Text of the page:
Brining is my favorite way to ensure a flavorful and juicy turkey. This year I decided to go with a new-to-me idea of using apple cider and fennel in the brine. The cider really enhances the natural sweetness in the turkey and makes for an ultra-juicy bird. You won’t be disappointed! To read my full turkey diatribe and find out why I never carve the turkey at the table, click here.
Brine for a 10 to 15 lb. turkey
- 1/2 C. Kosher salt
- 1 T. celery seed
- 1 T. mustard seeds
- 1 T. black peppercorns
- 3 whole star anise
- 1 750 ml. bottle of dry white wine
- 1/2 gallon apple cider (or unfiltered apple juice), not spiced, fresh if available
- 2 Granny Smith apples, sliced
- 1 fennel bulb, sliced
- 2 shallots, sliced
- cold water
- 1 bunch of fresh Italian parsley
- 1 stick butter, melted.
In a small saucepan, heat the salt with 1 1/2 C. water and stir until the salt is dissolved. Set aside to cool. In a dry pan, gently heat the celery seeds, mustard seeds, peppercorns, and star anise until you start to smell the spices. This helps to release some of the oils and will impart more flavor to the finished dish. In a pot big enough to hold your turkey (a plastic bag in a cooler works well if you don’t have a big enough pot) add the salt solution, the spices, the wine, the cider, the apples, the fennel, and the shallots. Stir to combine. Rinse your turkey, remove all the giblets, neck, etc. Pat it dry with a paper towel and immerse it in the brine solution. Add enough cold water to cover the bird. Put the whole thing into the fridge for at least 24 hours and up to 48.
To roast, heat the oven to 450 degrees. Remove the turkey from the brine, pat it dry and place it into a roasting rack. Fish out some of the apple and fennel slices and put them inside the cavity of the turkey along with the fresh parsley. Tie legs together with kitchen twine and tuck the wings under the bird. Brush the turkey all over with the melted butter. Roast breast-side up for 30 minutes. Turn the turkey over and roast for the rest of the time upside down. This keeps the breast from drying out. Turn the heat down to 350 and roast for 1 1/2-2 hours longer, or until the juices in the thigh run clear. Baste every thirty to forty minutes. When the turkey is done, allow it to rest, tented with foil for at least 40 minutes to an hour. Your turkey will stay hot for an hour after removing it from the oven. Resting is VERY important. It is the difference between juicy and dry. Take a look at my turkey post for carving directions. I hope you love this brine as much as we did!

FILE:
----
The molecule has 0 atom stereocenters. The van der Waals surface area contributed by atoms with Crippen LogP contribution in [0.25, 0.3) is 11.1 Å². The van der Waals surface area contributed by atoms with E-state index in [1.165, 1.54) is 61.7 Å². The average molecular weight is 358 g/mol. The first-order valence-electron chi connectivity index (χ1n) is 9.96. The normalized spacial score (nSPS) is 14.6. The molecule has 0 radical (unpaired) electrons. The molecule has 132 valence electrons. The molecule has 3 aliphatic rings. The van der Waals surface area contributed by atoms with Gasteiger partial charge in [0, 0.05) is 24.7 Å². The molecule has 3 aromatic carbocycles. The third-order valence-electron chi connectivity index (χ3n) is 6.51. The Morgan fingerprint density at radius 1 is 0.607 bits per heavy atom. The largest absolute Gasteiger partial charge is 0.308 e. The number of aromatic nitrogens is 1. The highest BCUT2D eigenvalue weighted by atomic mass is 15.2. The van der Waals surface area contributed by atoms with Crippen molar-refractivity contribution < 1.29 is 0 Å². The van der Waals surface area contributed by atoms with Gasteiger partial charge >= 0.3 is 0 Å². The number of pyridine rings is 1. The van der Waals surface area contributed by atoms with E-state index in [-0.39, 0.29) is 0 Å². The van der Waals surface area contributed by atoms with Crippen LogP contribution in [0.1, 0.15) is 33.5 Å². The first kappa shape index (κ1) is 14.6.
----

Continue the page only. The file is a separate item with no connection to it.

Posted in Uncategorized
Tagged apple cider brine, brine, brined, easy, fennel, fool-proof, holiday, juicy, roasted turkey, thanksgiving, turkey
Delicata squash is a favorite of mine not just for its subtle, nutty flavor, but for the fact that the peel is so thin you can eat it! It’s so nice to be able to skip the peeling step in this recipe. You just have to cut it in half, scrape out the minimal seeds, and slice it thinly. You can roast delicata squash on a baking sheet with a little olive oil and salt for a delicious and healthy side dish, or you can combine it with breadcrumbs and cheese and make this delicious, satisfying gratin.
- 1 delicata squash, about 10 inches long, seeds scraped out and sliced thinly
- 1 C. panko breadcrumbs, divided
- 1/2 C. grated or shredded parmesan cheese
- olive oil
- salt and pepper
Preheat the oven to 350 degrees. Slice the squash into very thin slices and set aside. In a baking dish, drizzle a little oil and create a layer of squash. Sprinkle the layer with salt and pepper. Sprinkle with about 1/4 C. of the breadcrumbs and 1/8 C. of the cheese. Drizzle again with a little oil. Repeat with another layer of squash, then salt and pepper, then breadcrumbs and cheese. Continue to repeat until you’ve used all the squash. You will probably have about four layers. Be sure to finish with the last of the crumbs and cheese and another drizzle of the oil on top. Bake for 30 minutes, or until the squash is tender and the cheese is melted and golden brown.
Posted in Holidays and Special Occasions, Italian, Vegetarian
Tagged baked, delicata, easy, gratin, main, quick, side dish, simple, squash, Vegetarian
I love making breakfast on the weekends, but I was getting tired of the same old pancakes. These fritters made a great change of pace. They are a cinch to make. All it is is a pancake batter with shredded apples added to the mix. If you use a saucepan that isn’t very wide (7 inches or less) you won’t need to use much oil to get to 1 1/2 inches deep. Also, the oil may be strained and reused for another frying job, so there is almost no waste. These are tastiest when they are hot. Keep the finished fritters in a low oven as you prepare the rest so they’ll all be hot and ready to serve at the same time.
- Canola oil for frying
- 2 c. Bisquick (yes, Bisquick)
- 2/3 C. milk
- 1 egg
- 2 c. apples, shredded, grated, or diced very small ( I used the Cuisinart)
- Powdered sugar
- Maple syrup
Heat the oil in a heavy saucepan until it reaches 360 degrees on a candy thermometer. Combine the Bisquick, milk and egg until well blended. Fold in apples.
Drop by spoonfuls into hot oil. Turn and fry until golden brown on both sides.
Drain on paper towels. Serve hot with syrup and powdered sugar.
Posted in Dessert, Vegetarian
Tagged apple fritters, apples, autumn, bisquick, breakfast, doughnut, easy, fall, fritters, quick